“In 2017, two new submergence tolerant high-yielding rice varieties—Ranjit Sub-1 and Bahadur Sub-1 have been developed for flood-prone areas of Assam. These varieties can tolerate submergence for up to two weeks. The grain of these two varieties are similar to their respective recurrent parents—Ranjit and Bahadur (with yield potential of about 6.5 tons per hectare). These are the first two varieties from entire Northeast India developed with the help of biotechnological interventions,” Dr Chetia, associated with developing these varieties said.

Building climate resilience of Indian smallholders

“The purple rice variety Labanya has been developed and demonstrated in Assam under an ongoing (2018-2023) international project—Resilience,” said Pompi Dutta, Development Coordinator of the project.  “The emphasis of the Project implemented in Assam by AAU-ARRI is on introducing new submergence tolerant high yielding rice varieties, flood escaping and flood tolerant varieties, scaling up seed development through public private partnership (PPP), increasing the cropping intensity, encouraging dual cropping, various knowledge dissemination training on skill development, environmental awareness etc,” Dutta added further.

Hemanta and Anjali Das’ family with their produce in the background

Project Resilience has been implemented in the two Indian states–Assam and Odisha– highly vulnerable to climate change. In both states, the main farming system being rain-fed rice-based system, drought and floods impact food security. Around 85% of farmers are small holders in both states and extreme climatic events result in serious losses of crops and property and impact the livelihoods of millions.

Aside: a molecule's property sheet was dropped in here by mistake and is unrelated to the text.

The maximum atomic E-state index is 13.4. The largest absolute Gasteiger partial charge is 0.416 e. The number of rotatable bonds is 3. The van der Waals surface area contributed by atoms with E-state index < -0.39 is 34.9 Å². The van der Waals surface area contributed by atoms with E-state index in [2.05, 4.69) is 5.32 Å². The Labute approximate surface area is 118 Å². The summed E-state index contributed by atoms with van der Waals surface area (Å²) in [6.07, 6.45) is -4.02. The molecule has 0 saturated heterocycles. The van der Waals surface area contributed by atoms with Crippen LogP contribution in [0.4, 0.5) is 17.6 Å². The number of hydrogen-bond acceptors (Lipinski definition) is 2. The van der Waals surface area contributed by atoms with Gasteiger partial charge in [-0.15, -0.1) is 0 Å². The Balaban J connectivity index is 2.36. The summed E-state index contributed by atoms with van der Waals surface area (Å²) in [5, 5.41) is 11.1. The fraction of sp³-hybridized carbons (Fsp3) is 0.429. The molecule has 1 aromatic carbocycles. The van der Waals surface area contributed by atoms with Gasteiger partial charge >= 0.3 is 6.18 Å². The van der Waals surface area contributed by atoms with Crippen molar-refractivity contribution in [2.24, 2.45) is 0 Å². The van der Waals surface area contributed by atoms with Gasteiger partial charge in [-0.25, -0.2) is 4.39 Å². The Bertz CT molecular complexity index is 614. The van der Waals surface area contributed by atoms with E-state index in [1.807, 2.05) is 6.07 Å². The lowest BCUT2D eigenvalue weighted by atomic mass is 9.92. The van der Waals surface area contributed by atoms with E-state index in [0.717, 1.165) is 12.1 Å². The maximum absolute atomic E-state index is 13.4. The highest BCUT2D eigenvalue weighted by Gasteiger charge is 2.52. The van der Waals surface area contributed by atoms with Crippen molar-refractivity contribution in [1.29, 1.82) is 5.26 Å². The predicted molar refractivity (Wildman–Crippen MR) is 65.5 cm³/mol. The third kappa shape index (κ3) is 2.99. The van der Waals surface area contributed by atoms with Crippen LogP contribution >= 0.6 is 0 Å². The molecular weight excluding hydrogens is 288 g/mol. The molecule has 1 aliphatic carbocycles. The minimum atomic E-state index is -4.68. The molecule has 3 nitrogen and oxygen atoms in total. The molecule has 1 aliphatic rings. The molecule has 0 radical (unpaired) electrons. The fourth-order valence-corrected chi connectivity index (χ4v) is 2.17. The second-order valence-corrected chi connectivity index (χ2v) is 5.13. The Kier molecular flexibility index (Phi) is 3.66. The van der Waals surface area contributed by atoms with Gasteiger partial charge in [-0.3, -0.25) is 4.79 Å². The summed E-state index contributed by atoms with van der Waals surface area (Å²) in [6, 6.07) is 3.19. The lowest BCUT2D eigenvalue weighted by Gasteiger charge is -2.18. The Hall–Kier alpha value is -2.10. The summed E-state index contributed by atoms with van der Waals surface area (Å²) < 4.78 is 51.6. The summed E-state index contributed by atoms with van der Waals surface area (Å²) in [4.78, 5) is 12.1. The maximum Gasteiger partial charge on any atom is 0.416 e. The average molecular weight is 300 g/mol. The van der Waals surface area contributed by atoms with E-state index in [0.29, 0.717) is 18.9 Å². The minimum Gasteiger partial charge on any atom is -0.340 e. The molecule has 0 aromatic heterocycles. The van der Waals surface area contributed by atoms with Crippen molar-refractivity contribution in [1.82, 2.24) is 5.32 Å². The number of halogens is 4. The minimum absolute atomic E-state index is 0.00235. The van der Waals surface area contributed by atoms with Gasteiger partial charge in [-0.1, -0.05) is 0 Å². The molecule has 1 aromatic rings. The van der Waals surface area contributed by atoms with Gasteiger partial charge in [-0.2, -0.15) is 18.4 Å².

“The goal of the Project is to improve agricultural productivity, adaptive capacity and livelihoods of smallholders to climate and economic challenges by building resilience and strengthening market value chains,  food & nutritional security and address UN Sustainable Development Goals, reduce negative environmental impacts and enhance sustainable agricultural intensification in India,” said Dr Ramasamy Rajkumar, principal scientist, MS Swaminathan Research Foundation (MSSRF) a partner in the Project. Other collaborators of the Project include the Royal Norwegian Embassy in New Delhi, the Norwegian Institute of Bioeconomy Research and the International Water Management Institute (IWMI).

Project Resilience and Climate Smart Agriculture

Chronic floods, flash floods and longer dry spells even in once-known wet areas have created many challenges for farmers in Assam.  Based on these adverse climatic conditions, Sivasagar and Golaghat districts in Assam were selected as study areas under the Project.  A census followed by a sample survey was conducted in the villages with support from IWMI to identify the most critical challenges and threats the farmers were facing. Only after that comes the selection of the most relevant Climate Smart Agriculture (CSA) interventions.

Climate Smart Rice practices is an approach for the cultivation of rice with various suitable methods like–System of Rice Intensification (SRI), Alternate Wetting and Drying (AWD) and Direct Seed Rice (DSR). To popularize the SRI technology among small farmers against climate risks, demonstration was initiated under Project Resilience in areas of Golaghat district — an intermittent drought-prone area.